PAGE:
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(   Lawyer who sent bills for 25-hour workdays blames brain fart   ( divider line
    More: Obvious  
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9916 clicks; posted to Main » on 28 Apr 2003 at 2:46 PM (14 years ago)   |   Favorite    |   share:  Share on Twitter share via Email Share on Facebook   more»

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2003-04-28 03:16:02 PM  
So? Who hasn't worked 25 hours a day, 8 days a week, and walked to work 2 miles uphill both ways?
2003-04-28 03:18:01 PM  
OK, I'll call shenanigans on that one, Heeyuck.

No bullshiat, I have the article (it's at school right now so I'm recounting from memory).

The mother ended up taking it to the press, and the firm ended up dropping at least most of the charges, if not all.
2003-04-28 03:19:04 PM  
LawTalkingGuy, Anya
Okay, when you two put it that way, it makes sense. I was just thinking of one of the Dilbert books, where some guy wrote an e-mail saying that his company required billing time in 6-minute increments and how he thought it was the most asinine thing to do.
2003-04-28 03:19:56 PM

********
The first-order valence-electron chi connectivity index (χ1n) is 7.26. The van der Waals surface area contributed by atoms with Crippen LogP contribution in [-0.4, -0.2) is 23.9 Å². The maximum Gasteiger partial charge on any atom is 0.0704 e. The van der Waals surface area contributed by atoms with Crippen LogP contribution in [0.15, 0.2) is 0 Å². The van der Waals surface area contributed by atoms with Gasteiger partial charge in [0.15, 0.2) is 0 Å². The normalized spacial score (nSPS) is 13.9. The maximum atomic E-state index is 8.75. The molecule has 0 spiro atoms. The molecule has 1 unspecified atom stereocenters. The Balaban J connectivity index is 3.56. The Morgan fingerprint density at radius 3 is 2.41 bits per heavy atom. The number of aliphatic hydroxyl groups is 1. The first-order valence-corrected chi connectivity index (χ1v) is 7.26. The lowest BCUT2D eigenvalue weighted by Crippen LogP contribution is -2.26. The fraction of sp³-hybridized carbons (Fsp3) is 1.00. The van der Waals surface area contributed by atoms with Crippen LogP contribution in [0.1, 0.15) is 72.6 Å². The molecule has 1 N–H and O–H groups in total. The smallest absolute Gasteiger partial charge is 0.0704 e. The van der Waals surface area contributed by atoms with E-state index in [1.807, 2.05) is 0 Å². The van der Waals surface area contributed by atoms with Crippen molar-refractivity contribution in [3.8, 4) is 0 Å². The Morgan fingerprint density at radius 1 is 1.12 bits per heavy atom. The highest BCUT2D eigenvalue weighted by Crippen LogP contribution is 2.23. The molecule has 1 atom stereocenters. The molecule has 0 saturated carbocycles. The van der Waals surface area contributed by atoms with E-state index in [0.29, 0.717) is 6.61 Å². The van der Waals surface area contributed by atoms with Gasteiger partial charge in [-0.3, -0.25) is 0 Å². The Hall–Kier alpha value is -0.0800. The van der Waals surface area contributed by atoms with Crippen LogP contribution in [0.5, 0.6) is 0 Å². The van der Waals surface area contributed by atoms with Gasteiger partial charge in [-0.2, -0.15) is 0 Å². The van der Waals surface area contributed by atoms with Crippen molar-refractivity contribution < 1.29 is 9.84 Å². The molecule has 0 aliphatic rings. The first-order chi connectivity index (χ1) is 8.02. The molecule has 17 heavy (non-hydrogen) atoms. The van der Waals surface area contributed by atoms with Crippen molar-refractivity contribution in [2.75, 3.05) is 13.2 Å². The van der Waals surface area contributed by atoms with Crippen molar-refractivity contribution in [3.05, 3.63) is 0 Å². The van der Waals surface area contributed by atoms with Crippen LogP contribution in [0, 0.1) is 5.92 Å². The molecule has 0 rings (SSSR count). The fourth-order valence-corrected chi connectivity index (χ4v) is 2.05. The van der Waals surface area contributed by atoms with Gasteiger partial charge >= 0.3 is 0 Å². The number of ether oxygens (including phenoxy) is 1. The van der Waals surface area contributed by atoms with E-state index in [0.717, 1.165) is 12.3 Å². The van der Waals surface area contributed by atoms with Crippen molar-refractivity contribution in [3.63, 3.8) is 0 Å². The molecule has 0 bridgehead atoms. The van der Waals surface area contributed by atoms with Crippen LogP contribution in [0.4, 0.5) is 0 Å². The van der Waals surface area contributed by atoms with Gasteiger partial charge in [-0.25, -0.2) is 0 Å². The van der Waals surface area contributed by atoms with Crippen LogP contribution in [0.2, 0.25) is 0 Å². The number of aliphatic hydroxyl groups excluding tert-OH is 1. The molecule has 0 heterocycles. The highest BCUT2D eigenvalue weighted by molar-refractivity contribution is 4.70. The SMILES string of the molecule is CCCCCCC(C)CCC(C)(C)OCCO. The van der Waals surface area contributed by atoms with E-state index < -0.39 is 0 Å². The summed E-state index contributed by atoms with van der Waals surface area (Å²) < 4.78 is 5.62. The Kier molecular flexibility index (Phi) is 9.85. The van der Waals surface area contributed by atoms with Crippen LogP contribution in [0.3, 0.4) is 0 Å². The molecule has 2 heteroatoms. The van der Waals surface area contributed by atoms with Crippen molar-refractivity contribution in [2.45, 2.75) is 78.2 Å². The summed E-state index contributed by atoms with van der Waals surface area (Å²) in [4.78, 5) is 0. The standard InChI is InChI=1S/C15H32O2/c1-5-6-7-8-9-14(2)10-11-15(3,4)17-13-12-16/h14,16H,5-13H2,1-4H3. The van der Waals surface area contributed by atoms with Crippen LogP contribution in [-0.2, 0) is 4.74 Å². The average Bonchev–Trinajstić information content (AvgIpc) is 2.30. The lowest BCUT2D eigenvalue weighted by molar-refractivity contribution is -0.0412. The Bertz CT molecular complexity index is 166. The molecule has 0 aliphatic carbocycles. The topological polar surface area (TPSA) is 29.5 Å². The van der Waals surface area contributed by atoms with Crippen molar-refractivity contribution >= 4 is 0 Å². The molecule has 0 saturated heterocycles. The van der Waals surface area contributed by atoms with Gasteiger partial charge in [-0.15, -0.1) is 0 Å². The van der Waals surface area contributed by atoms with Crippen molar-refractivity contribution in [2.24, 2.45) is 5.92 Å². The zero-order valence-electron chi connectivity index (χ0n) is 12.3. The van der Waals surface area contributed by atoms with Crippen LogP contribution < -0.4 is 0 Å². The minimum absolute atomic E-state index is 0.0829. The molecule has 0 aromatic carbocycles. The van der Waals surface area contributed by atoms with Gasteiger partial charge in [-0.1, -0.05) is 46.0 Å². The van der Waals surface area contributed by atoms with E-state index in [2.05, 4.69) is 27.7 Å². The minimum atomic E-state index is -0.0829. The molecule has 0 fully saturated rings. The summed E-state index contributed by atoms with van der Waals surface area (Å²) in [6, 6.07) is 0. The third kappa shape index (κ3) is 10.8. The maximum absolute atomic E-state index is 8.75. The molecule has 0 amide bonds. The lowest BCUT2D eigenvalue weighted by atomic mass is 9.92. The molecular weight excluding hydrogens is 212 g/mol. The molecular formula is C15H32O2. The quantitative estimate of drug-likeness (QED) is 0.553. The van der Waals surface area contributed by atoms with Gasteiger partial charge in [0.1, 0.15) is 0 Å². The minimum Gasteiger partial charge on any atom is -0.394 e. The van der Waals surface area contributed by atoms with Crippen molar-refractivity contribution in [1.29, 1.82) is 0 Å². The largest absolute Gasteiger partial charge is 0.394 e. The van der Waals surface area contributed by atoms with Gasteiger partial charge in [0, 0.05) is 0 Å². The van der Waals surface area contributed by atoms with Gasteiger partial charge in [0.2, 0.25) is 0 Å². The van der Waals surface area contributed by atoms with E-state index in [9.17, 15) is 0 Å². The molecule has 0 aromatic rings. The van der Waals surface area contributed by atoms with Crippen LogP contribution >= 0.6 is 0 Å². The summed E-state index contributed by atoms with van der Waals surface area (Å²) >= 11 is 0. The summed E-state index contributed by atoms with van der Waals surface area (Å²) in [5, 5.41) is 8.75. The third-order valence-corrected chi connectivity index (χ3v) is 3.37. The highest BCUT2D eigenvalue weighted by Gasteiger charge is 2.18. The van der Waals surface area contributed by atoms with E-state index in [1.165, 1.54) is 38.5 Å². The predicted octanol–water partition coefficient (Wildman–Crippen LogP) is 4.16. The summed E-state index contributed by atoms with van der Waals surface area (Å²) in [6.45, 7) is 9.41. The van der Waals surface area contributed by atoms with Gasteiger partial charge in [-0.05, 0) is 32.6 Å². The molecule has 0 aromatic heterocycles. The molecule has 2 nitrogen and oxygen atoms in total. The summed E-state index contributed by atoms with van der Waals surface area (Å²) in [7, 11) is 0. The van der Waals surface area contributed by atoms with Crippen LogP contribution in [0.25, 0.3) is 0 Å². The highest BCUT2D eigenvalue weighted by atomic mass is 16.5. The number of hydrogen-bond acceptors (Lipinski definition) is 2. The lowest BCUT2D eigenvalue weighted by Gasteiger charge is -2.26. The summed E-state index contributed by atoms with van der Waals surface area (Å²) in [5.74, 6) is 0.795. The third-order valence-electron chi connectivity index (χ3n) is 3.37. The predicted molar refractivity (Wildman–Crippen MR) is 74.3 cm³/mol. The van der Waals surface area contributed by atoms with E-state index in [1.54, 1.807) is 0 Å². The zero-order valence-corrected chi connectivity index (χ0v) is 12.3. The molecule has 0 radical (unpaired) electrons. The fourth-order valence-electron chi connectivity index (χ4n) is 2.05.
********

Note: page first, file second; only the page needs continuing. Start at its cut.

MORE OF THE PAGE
[image from too old to be available]
2003-04-28 03:20:04 PM  
Heeyuck no offense, but I'll believe it when you link it.
2003-04-28 03:20:19 PM  
Heeyuck: Some stories like that are real. For instance, recently a plaintiff's attorney in Beaumont, Texas was shot and killed (in his office, by an old man whose asbestos case he would not take). Anyway, the lawyer took and filed asbestos claims by the thousands, and settled them for probably less than they were worth. The Beaumont area falls in what Texas attorneys call the "Golden Triangle" because plaintiff's verdicts in the area are almost always enormous because it's such a blue collar area. In fact, there used to be a venue statute that let you sue a railroad in any county where they had railroad tracks. In one county near Beaumont, the verdicts were so consistently outrageous that a major railroad pulled up all of its tracks in the whole farking county. Anywhoo, one of the dead atty's partners is taking an asbestos case to trial, where he will probably get an enormous verdict, and the word is that he will turn around and sue the estate of his former partner (the dead guy) for wrongfully settling years of cases below their true value. This will leave his wife and five kids with little money, and will probably work.

Pretty sad, and goes to show you how sleazy plaintiff's attorneys can be.
2003-04-28 03:21:15 PM  
Did the mother actually hire the lawyers to investigate? That wasn't really clear.
2003-04-28 03:23:08 PM  
LawTalking: You want to learn how to bill for breathing, talk to some of your buddies who do insurance defense. You learn how to bill every little thing and make it smell like roses. You have to, or else your bill comes back with a bunch of "didn't need this" crap, and they cut a check for only half of the charges.